Taking some time to re-think all her decisions and frustrations, Megan seeks refuge in 16 year old Annika’s home. Moretz doesn’t do a bad job but her character is a little weak, in comparison to the number of meatier and more memorable roles she has delivered.

Once Megan meets Annika’s dad, the legend that is Sam Rockwell. Moretz seems to be pushed into the background. Only to pop back up when the story is lagging. Her subplot involving a crush on one of her high school friends was all too tame and horribly cliched.

Sam Rockwell was . . . pretty much being Sam Rockwell. Which just about works this time round. To be honest, his role was a lot smaller than I expected. He’s instantly likeable and very entertaining. He works well with Knightley and they have great chemistry. He also delivers some funny lines and a couple of (definite) improvised moments. You could tell the cast were trying not to laugh.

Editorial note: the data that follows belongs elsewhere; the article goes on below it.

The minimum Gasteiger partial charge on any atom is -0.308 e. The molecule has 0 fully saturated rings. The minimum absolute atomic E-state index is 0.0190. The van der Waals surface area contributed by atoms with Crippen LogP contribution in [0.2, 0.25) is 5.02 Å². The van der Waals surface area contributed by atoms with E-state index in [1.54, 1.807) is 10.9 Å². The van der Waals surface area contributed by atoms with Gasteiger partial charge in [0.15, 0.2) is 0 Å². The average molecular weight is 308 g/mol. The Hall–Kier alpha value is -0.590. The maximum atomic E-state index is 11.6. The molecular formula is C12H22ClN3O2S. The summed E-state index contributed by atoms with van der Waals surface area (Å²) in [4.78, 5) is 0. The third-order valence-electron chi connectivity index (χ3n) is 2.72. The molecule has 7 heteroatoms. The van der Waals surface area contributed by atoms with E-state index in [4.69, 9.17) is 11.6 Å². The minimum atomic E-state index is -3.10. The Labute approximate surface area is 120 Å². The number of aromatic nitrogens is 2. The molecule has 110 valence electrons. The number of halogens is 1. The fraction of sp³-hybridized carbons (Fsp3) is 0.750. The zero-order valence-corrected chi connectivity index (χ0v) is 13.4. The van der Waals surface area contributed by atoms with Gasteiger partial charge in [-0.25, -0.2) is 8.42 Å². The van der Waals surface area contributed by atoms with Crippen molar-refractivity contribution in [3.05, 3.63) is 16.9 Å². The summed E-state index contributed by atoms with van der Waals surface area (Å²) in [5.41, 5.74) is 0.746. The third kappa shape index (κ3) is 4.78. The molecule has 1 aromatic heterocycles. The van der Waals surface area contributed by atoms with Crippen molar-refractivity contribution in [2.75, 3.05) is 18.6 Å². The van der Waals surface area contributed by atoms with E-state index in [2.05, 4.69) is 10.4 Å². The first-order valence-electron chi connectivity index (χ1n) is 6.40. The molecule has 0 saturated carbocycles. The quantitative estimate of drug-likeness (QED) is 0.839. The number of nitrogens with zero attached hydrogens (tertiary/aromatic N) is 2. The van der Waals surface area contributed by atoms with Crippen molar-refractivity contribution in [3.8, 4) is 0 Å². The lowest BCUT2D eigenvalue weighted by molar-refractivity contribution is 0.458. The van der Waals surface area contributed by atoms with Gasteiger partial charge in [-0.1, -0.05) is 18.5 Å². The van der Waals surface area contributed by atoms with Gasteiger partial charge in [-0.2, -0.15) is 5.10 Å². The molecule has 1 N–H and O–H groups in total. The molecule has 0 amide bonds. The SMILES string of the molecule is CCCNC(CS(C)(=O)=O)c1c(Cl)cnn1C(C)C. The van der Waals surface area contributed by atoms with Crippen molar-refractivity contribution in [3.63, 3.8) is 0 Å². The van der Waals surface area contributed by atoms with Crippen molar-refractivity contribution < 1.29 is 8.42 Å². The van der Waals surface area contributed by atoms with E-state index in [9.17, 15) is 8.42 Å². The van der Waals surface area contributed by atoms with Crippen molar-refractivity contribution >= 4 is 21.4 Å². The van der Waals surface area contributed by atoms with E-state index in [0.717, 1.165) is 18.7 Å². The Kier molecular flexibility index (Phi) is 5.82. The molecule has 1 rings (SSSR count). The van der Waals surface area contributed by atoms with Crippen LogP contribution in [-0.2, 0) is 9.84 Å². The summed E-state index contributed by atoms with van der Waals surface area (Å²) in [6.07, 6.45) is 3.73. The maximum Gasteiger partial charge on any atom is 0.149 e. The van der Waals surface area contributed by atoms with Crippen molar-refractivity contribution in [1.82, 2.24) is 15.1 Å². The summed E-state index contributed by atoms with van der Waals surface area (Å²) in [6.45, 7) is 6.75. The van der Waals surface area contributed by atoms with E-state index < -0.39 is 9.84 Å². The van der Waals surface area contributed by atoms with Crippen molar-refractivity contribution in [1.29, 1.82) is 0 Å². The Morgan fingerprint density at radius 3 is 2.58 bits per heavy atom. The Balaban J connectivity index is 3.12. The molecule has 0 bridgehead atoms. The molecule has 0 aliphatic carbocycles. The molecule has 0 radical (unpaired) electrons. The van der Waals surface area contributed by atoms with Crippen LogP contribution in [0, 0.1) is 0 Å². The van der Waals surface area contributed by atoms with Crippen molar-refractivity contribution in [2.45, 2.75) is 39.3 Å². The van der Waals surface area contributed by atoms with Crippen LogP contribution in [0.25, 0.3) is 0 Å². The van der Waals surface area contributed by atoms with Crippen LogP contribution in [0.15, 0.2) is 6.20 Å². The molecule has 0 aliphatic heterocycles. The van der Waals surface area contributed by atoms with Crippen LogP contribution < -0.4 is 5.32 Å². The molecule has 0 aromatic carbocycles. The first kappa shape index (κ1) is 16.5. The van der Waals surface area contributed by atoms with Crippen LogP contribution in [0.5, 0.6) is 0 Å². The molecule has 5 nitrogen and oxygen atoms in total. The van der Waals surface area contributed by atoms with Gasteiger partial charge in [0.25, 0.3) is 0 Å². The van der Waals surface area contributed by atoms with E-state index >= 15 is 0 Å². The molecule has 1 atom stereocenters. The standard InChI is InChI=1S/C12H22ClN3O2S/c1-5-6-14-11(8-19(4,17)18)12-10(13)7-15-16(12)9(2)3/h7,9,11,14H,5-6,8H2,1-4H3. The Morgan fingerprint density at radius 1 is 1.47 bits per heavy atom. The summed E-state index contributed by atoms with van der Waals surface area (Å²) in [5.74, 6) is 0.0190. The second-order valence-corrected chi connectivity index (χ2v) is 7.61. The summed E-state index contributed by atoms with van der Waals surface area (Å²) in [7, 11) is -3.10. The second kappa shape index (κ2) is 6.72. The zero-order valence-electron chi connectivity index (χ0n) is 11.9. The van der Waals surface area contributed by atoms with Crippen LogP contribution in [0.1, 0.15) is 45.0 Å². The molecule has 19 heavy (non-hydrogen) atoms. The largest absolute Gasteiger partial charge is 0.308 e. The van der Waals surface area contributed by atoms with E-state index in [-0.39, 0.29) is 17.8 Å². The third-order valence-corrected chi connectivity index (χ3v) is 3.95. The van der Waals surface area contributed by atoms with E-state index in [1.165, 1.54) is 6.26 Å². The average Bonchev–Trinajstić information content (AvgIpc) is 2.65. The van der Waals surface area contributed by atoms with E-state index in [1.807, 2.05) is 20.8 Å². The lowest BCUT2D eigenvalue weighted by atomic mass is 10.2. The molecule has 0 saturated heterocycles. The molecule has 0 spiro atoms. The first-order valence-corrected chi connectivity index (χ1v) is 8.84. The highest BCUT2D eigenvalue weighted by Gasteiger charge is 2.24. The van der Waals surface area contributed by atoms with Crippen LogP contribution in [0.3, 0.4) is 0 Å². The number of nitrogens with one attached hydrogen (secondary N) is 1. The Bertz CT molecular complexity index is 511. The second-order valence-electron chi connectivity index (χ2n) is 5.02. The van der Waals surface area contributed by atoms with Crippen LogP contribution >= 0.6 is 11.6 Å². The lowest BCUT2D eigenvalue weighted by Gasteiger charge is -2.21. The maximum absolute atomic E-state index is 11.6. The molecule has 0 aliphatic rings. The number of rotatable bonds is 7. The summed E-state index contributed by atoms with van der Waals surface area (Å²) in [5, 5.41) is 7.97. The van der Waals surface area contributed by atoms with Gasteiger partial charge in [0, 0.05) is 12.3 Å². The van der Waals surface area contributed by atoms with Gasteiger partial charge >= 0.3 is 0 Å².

I was frustrated that Megan and Craig had to fall in love with each other. It felt forced. We know Megan was unhappy with Anthony but he wasn’t a complete tool. It just seemed unnecessary. It would have been more of a twist if they didn’t get together. The friendship would have worked better. Don’t get me wrong, K & R do just enough to pull it off . . . and make it bearable.

I was hoping for more of an examination of Megan’s quarter-life crisis, as a lot more people in their 20s are going through this sort of thing, but it’s all resolved a little too easily and with a simple and lazy fling? Run out of ideas, maybe?

The gags are sparse and not very funny. One involving an anorexic tortoise just came off hammy and rather pointless. I mean come on! What was the point of it? A bonding prop for Knightley and Rockwell? And the naming a baby after planets gag wasn’t funny from the first planet. We didn’t need the entire solar system named at us!